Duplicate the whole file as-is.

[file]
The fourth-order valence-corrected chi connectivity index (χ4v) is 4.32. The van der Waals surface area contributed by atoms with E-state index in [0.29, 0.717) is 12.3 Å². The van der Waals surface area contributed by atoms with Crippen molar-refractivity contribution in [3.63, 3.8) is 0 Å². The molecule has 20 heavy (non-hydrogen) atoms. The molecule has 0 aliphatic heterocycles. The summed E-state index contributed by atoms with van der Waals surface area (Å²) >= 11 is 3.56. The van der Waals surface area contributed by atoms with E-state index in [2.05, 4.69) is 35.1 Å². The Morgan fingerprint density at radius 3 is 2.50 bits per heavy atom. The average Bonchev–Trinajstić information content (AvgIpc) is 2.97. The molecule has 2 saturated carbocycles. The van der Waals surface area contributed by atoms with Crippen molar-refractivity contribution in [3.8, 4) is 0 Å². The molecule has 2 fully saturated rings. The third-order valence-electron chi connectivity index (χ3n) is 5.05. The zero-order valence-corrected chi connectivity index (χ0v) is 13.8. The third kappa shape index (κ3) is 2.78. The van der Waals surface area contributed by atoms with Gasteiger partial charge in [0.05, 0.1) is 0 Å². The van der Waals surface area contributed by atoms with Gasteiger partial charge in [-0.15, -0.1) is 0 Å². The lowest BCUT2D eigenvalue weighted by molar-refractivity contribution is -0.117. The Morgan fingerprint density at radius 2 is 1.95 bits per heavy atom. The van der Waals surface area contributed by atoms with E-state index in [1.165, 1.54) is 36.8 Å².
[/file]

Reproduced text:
The fourth-order valence-corrected chi connectivity index (χ4v) is 4.32. The van der Waals surface area contributed by atoms with E-state index in [0.29, 0.717) is 12.3 Å². The van der Waals surface area contributed by atoms with Crippen molar-refractivity contribution in [3.63, 3.8) is 0 Å². The molecule has 20 heavy (non-hydrogen) atoms. The molecule has 0 aliphatic heterocycles. The summed E-state index contributed by atoms with van der Waals surface area (Å²) >= 11 is 3.56. The van der Waals surface area contributed by atoms with E-state index in [2.05, 4.69) is 35.1 Å². The Morgan fingerprint density at radius 3 is 2.50 bits per heavy atom. The average Bonchev–Trinajstić information content (AvgIpc) is 2.97. The molecule has 2 saturated carbocycles. The van der Waals surface area contributed by atoms with Crippen molar-refractivity contribution in [3.8, 4) is 0 Å². The molecule has 2 fully saturated rings. The third-order valence-electron chi connectivity index (χ3n) is 5.05. The zero-order valence-corrected chi connectivity index (χ0v) is 13.8. The third kappa shape index (κ3) is 2.78. The van der Waals surface area contributed by atoms with Gasteiger partial charge in [0.05, 0.1) is 0 Å². The van der Waals surface area contributed by atoms with Gasteiger partial charge in [-0.15, -0.1) is 0 Å². The lowest BCUT2D eigenvalue weighted by molar-refractivity contribution is -0.117. The Morgan fingerprint density at radius 2 is 1.95 bits per heavy atom. The van der Waals surface area contributed by atoms with E-state index in [1.165, 1.54) is 36.8 Å².